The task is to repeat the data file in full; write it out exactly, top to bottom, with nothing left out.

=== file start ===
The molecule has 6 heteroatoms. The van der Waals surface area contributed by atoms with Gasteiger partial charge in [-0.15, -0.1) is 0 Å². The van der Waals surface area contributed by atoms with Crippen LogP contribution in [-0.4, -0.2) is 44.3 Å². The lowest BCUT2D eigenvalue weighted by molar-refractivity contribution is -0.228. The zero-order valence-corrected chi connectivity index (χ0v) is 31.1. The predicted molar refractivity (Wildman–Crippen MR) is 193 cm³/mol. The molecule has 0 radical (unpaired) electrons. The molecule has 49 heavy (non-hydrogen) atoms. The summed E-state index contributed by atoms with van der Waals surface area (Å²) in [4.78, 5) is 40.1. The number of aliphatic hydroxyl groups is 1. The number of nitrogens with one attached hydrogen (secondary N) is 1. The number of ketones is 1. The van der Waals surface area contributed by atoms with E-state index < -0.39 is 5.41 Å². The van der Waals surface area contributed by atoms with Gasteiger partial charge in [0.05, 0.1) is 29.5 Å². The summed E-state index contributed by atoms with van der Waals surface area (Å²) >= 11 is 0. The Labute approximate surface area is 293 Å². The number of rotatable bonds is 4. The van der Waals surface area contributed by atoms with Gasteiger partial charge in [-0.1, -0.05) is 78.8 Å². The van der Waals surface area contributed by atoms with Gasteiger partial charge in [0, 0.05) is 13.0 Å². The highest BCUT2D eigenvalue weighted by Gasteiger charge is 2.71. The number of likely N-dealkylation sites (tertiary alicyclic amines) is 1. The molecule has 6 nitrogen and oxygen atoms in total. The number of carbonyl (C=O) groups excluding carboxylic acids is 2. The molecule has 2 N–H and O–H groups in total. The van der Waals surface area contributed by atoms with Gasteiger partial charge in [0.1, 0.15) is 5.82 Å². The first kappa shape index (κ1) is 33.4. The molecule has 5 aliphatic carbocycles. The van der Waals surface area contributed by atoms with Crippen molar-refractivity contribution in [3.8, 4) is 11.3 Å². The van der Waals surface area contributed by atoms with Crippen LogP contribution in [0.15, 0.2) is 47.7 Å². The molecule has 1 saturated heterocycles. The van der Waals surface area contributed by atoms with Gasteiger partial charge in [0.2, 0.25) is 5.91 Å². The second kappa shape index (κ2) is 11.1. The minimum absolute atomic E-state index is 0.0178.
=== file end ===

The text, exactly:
The molecule has 6 heteroatoms. The van der Waals surface area contributed by atoms with Gasteiger partial charge in [-0.15, -0.1) is 0 Å². The van der Waals surface area contributed by atoms with Crippen LogP contribution in [-0.4, -0.2) is 44.3 Å². The lowest BCUT2D eigenvalue weighted by molar-refractivity contribution is -0.228. The zero-order valence-corrected chi connectivity index (χ0v) is 31.1. The predicted molar refractivity (Wildman–Crippen MR) is 193 cm³/mol. The molecule has 0 radical (unpaired) electrons. The molecule has 49 heavy (non-hydrogen) atoms. The summed E-state index contributed by atoms with van der Waals surface area (Å²) in [4.78, 5) is 40.1. The number of aliphatic hydroxyl groups is 1. The number of nitrogens with one attached hydrogen (secondary N) is 1. The number of ketones is 1. The van der Waals surface area contributed by atoms with E-state index < -0.39 is 5.41 Å². The van der Waals surface area contributed by atoms with Gasteiger partial charge in [0.05, 0.1) is 29.5 Å². The summed E-state index contributed by atoms with van der Waals surface area (Å²) >= 11 is 0. The Labute approximate surface area is 293 Å². The number of rotatable bonds is 4. The van der Waals surface area contributed by atoms with Gasteiger partial charge in [-0.1, -0.05) is 78.8 Å². The van der Waals surface area contributed by atoms with Gasteiger partial charge in [0, 0.05) is 13.0 Å². The highest BCUT2D eigenvalue weighted by Gasteiger charge is 2.71. The number of likely N-dealkylation sites (tertiary alicyclic amines) is 1. The molecule has 6 nitrogen and oxygen atoms in total. The number of carbonyl (C=O) groups excluding carboxylic acids is 2. The molecule has 2 N–H and O–H groups in total. The van der Waals surface area contributed by atoms with Gasteiger partial charge in [0.1, 0.15) is 5.82 Å². The first kappa shape index (κ1) is 33.4. The molecule has 5 aliphatic carbocycles. The van der Waals surface area contributed by atoms with Crippen molar-refractivity contribution in [3.8, 4) is 11.3 Å². The van der Waals surface area contributed by atoms with Crippen LogP contribution in [0.15, 0.2) is 47.7 Å². The molecule has 1 saturated heterocycles. The van der Waals surface area contributed by atoms with Gasteiger partial charge in [0.2, 0.25) is 5.91 Å². The second kappa shape index (κ2) is 11.1. The minimum absolute atomic E-state index is 0.0178.